Do you ever wish you had a giant remote control? Not to switch the channel on your tv, but to pause your life? Freeze frame. Time to take stock and get some perspective? Now that would be handy. 
 
The pace of life has never been so fast as now. We live in a world of short attention spans, instant gratification and a desire to achieve more – quicker and with increased efficiency. This rampant desire for ‘progress’ leaves us reeling and the feeling of overwhelm is common. 
 
At the beginning of the COVID-19 pandemic something strange happened. For a few weeks we all STOPPED or slowed down at least. For some it felt like an impromptu holiday, inspired by the amazing Spring weather. The path was unclear, so we all took a breath, looked around and smelled the daisies. It was a time like no other. The traffic stopped, the streets were silent, and we had time to think. Some people started new businesses, others invested in their wellbeing and health and others vowed to spend quality time with their children whilst they could. Generally, this felt like a positive time, even though we were locked in our homes and unable to travel. We started to get back in touch with what was important to us. 
 
Fast forward almost a year and our lockdown stories are quite different. Many of us are working from home, in endless zoom calls and barely able to take a break. It’s clear that many organisations are seeing this 'virtual revolution' as a positive one for increased productivity but, as individuals, the demands on our working hours seem greater than ever. Many people are working from their kitchen tables or the spare bedroom and this has changed our relationships with our homes. Once a place of rest, recovery and relaxation, the boundaries are blurred for many. It makes it so easy to “just do another hour or two”, “check my emails” or “attend that late or early conference call”. We might not realise, but this has taken its toll. 
 
 
My Struggle 
One of the reasons I work with people to improve their life balance is linked to my own struggle in this area. When I was younger, I would often work a 60-hour week and be known to be on a conference call in my pyjamas at some ungodly hour. I worked in several global organisations and I was driven to do well. At that point I didn’t have a family, so I could give my work everything. I know, that if I didn’t have a family, I would still work excessive hours. As I write this, I know that isn’t a positive thing as burnout and stress are likely outcomes. I've experienced both in my career. Getting the balance right has always been a challenge and continues to be. Like any addiction, it never totally goes away. 
 
The thing is, many of us are not choosing to work long hours currently. Our circumstances dictate it. However, we have the reality of increased workloads and the domestic 'fall-out' of lockdown to deal with. The last few months have left many of us feeling tired, overwhelmed and failing. Many of the women I have spoken with feel like they have failed at work and at home. Due to increased demands, they don’t feel like they have done anything well. This is not a great place to be.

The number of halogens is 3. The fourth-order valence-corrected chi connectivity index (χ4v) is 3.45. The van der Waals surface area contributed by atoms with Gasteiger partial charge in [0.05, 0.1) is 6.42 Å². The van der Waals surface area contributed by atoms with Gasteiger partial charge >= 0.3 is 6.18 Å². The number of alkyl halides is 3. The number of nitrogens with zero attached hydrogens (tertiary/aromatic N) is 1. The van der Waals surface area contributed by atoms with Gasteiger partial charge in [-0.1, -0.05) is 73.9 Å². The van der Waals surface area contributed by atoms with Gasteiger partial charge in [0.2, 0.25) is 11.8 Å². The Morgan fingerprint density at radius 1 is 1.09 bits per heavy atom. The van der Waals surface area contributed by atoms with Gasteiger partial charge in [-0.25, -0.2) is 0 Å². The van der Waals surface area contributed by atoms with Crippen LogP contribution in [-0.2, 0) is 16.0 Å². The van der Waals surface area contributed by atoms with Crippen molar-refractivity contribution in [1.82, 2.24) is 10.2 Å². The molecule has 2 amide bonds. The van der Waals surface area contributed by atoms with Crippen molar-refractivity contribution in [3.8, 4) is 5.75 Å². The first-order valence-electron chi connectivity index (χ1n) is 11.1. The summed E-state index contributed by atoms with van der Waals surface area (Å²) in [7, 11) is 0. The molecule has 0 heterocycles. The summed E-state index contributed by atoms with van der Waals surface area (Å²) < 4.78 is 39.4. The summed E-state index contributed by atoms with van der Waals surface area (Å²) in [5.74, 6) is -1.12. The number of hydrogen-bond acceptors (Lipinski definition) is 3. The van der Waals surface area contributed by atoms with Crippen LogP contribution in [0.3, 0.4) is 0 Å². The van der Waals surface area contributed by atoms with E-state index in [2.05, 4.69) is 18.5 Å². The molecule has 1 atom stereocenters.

So, it brings me back to the bus. How do we stop it long enough to get off? How do we pause things long enough to reflect and take stock? How can we take positive steps to get back in the driving seat and carry on our journey with purpose and clarity? Most importantly, how do we feel like we are succeeding again? 
The first step is giving yourself time to think and reflect. 
 
Firstly, you need to decide that you deserve some time to think. You have to give a little time in the short term to gain more time in the long term. Nothing will change if you do not take time out and invest it in reflection. 
 
Secondly, you need to get clear where you are spending your time today. Many of us are swept up in a reactive game of ‘whack-o-mole’ where we dart from one commitment to another and feel too busy to assess whether we are using our time effectively. Analysing where you spend your time is enlightening and a game changer. 
 
Thirdly, you need to discover what is important to you. When we reflect on what we care about, it makes choosing where we spend time so much easier. Prioritising what matters to you is instrumental in achieving better balance. 
 
Fourthly, reflect on your identity and how this impacts your behaviour. Many of us believe we have to behave in a certain way to avoid letting people down. Some of us think we are indispensable. We are not. Challenging your life rules helps you create new ways of looking at things. That new way is our future. 
 
Lastly, you have to get assertive with your time. When you know what matters to you and what your priorities are, it helps you say, “no”, “not now”, “not me”. You will also be clear when you want to say “yes”. 
 
I know it doesn't always feel like it, but you drive our own bus. You decide when its time to stop. You decide when you get off. 
 
The Thrive over 40 ‘Better Balance’ Program starts on Tuesday 30th March at 7pm. It has been created to help women work through these five steps, in a supportive environment and build a more positive, balanced future. This 6-week program is being offered for a special price of £295 and includes weekly virtual live training (90 minutes), weekly reflection assignments and a private Facebook group for additional support. If you would like to learn more you can book a discovery call (link at the bottom of this page) or contact us via email at contact@thriveover40.co.uk. 
 
https://www.thriveover40.co.uk/our-programmes/better-balance/ 
 
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